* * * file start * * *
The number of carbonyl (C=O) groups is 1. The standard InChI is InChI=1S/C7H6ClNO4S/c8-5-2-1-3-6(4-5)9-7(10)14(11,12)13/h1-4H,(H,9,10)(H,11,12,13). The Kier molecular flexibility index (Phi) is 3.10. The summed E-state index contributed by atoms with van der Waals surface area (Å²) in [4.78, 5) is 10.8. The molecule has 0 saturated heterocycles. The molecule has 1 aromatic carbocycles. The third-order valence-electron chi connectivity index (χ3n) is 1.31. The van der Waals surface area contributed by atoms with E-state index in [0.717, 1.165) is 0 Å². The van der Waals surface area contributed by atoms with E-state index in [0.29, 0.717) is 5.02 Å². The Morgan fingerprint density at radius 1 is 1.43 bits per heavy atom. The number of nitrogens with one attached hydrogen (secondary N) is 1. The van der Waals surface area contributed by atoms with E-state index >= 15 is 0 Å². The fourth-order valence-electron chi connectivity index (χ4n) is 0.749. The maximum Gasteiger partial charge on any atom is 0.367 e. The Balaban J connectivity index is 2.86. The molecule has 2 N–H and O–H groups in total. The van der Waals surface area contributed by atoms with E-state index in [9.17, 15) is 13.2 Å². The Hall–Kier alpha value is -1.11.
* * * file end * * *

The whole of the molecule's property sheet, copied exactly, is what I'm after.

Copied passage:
The number of carbonyl (C=O) groups is 1. The standard InChI is InChI=1S/C7H6ClNO4S/c8-5-2-1-3-6(4-5)9-7(10)14(11,12)13/h1-4H,(H,9,10)(H,11,12,13). The Kier molecular flexibility index (Phi) is 3.10. The summed E-state index contributed by atoms with van der Waals surface area (Å²) in [4.78, 5) is 10.8. The molecule has 0 saturated heterocycles. The molecule has 1 aromatic carbocycles. The third-order valence-electron chi connectivity index (χ3n) is 1.31. The van der Waals surface area contributed by atoms with E-state index in [0.717, 1.165) is 0 Å². The van der Waals surface area contributed by atoms with E-state index in [0.29, 0.717) is 5.02 Å². The Morgan fingerprint density at radius 1 is 1.43 bits per heavy atom. The number of nitrogens with one attached hydrogen (secondary N) is 1. The van der Waals surface area contributed by atoms with E-state index >= 15 is 0 Å². The fourth-order valence-electron chi connectivity index (χ4n) is 0.749. The maximum Gasteiger partial charge on any atom is 0.367 e. The Balaban J connectivity index is 2.86. The molecule has 2 N–H and O–H groups in total. The van der Waals surface area contributed by atoms with E-state index in [9.17, 15) is 13.2 Å². The Hall–Kier alpha value is -1.11.